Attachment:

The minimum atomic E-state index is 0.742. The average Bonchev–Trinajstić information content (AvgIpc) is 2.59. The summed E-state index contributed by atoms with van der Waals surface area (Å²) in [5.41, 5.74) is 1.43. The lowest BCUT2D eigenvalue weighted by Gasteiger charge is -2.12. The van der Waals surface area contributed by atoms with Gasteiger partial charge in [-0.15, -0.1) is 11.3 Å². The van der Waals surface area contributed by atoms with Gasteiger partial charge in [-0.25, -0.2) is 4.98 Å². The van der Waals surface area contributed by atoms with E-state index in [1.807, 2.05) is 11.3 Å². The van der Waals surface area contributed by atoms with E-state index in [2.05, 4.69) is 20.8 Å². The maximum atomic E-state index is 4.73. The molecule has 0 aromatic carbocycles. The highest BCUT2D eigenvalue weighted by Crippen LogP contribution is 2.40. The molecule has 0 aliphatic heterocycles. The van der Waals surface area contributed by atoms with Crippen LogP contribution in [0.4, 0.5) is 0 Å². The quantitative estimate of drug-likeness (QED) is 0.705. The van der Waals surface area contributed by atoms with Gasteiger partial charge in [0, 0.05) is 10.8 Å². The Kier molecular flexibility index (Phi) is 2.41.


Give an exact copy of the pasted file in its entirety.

The minimum atomic E-state index is 0.742. The average Bonchev–Trinajstić information content (AvgIpc) is 2.59. The summed E-state index contributed by atoms with van der Waals surface area (Å²) in [5.41, 5.74) is 1.43. The lowest BCUT2D eigenvalue weighted by Gasteiger charge is -2.12. The van der Waals surface area contributed by atoms with Gasteiger partial charge in [-0.15, -0.1) is 11.3 Å². The van der Waals surface area contributed by atoms with Gasteiger partial charge in [-0.25, -0.2) is 4.98 Å². The van der Waals surface area contributed by atoms with E-state index in [1.807, 2.05) is 11.3 Å². The van der Waals surface area contributed by atoms with E-state index in [2.05, 4.69) is 20.8 Å². The maximum atomic E-state index is 4.73. The molecule has 0 aromatic carbocycles. The highest BCUT2D eigenvalue weighted by Crippen LogP contribution is 2.40. The molecule has 0 aliphatic heterocycles. The van der Waals surface area contributed by atoms with Crippen LogP contribution in [0.4, 0.5) is 0 Å². The quantitative estimate of drug-likeness (QED) is 0.705. The van der Waals surface area contributed by atoms with Gasteiger partial charge in [0, 0.05) is 10.8 Å². The Kier molecular flexibility index (Phi) is 2.41.